One 77-year-old’s search for the truth: 9/11, election fraud, illegal wars, Wall Street criminality, a stolen nuke, the neocon wars, control of the U.S. government by global corporations, the unjustified assault on Social Security, media complicity, and the "Great Recession" about to become the second Great Depression. "The most important truths are hidden from us by the powerful few who strive to steal the American dream by keeping We the People in the dark."
Tuesday, April 26, 2011
SOME QUESTIONS FOR CONGRESSMAN PAUL RYAN THAT EVEN AGING REPUBLICANS WOULD WANT TO KNOW THE ANSWERS TO: REAL DEATH PANELS?
An open and a sent letter to Rep. Paul Ryan (R-Wisc.)
Congressman Paul Ryan
1233 Longworth HOB
Washington, D.C. 20515
Dear Congressman Ryan,
Please explain your Medicare plan to me and my wife. We are in our early fifties and are concerned about how your changes to Medicare will affect us. We know that Washington can seem disconnected from the real world but, for people of our age, your plan to do away with Medicare is very real.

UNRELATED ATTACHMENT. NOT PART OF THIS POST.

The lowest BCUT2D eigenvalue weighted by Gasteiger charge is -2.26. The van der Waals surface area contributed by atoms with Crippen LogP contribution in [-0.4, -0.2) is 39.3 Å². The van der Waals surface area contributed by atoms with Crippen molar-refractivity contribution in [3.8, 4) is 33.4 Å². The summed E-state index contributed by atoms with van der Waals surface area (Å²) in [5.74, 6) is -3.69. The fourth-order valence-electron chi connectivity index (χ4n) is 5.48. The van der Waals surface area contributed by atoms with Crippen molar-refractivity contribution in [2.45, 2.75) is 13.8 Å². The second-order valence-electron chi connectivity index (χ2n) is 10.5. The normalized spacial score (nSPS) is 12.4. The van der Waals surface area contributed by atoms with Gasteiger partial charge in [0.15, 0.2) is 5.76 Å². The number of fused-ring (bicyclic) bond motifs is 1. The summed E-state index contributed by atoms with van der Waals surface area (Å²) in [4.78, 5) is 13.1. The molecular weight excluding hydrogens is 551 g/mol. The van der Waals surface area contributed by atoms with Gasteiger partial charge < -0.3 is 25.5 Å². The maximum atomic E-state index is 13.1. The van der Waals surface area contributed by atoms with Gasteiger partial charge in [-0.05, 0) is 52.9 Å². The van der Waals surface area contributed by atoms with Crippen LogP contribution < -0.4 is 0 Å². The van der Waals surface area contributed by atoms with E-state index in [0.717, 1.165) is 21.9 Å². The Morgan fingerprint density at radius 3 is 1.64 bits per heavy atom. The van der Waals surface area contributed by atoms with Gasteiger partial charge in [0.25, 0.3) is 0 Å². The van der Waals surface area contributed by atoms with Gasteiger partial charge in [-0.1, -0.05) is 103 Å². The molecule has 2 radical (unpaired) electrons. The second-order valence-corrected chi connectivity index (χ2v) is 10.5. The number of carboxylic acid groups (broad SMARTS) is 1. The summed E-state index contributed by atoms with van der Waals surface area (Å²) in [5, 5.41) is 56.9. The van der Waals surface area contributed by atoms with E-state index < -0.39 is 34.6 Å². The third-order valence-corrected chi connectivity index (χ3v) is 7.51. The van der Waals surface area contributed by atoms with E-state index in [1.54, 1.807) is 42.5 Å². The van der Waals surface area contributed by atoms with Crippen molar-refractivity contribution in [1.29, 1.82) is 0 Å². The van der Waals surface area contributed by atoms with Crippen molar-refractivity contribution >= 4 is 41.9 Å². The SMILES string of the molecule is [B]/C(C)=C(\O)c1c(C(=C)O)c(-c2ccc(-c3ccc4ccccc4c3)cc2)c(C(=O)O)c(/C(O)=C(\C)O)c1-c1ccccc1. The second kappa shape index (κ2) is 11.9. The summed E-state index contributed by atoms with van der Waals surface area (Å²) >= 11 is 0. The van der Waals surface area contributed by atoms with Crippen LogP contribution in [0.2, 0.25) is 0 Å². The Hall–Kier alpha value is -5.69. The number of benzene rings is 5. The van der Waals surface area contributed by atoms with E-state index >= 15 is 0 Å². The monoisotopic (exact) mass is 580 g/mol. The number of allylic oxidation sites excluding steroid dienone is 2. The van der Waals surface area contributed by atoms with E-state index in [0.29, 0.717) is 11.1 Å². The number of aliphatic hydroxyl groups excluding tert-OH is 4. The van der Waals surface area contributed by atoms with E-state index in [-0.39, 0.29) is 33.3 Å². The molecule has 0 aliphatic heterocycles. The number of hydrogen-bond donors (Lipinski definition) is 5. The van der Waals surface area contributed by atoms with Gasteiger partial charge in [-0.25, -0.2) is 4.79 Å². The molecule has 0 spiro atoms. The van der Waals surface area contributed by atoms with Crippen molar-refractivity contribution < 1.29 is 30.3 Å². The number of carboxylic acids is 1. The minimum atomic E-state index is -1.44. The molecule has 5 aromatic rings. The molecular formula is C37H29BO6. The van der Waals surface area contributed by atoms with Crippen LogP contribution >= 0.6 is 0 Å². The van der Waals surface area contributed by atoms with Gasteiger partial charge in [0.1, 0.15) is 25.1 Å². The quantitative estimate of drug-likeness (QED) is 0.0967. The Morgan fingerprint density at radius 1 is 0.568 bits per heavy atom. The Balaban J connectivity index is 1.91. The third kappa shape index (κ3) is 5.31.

Getting rid of Medicare feels like a free markets experiment to us and neither of us wants to be a “lab rat” for a social and economic experiment gone awry. Lab rats are usually expendable and we don’t want to be part of a discarded generation.
By way of background, both of us believe in free markets, personal responsibility and individual choice. We agree that the nation’s future demands fiscal responsibility. We are educated (we have graduate degrees), are employed, are savers and have put aside money for retirement.
We were surprised by the fast track House acceptance of your plan to eliminate Medicare benefits and change Medicaid. Because of the lack of meaningful debate or hearings we don’t know anything about the details of your plan and want to understand how it will change our lives.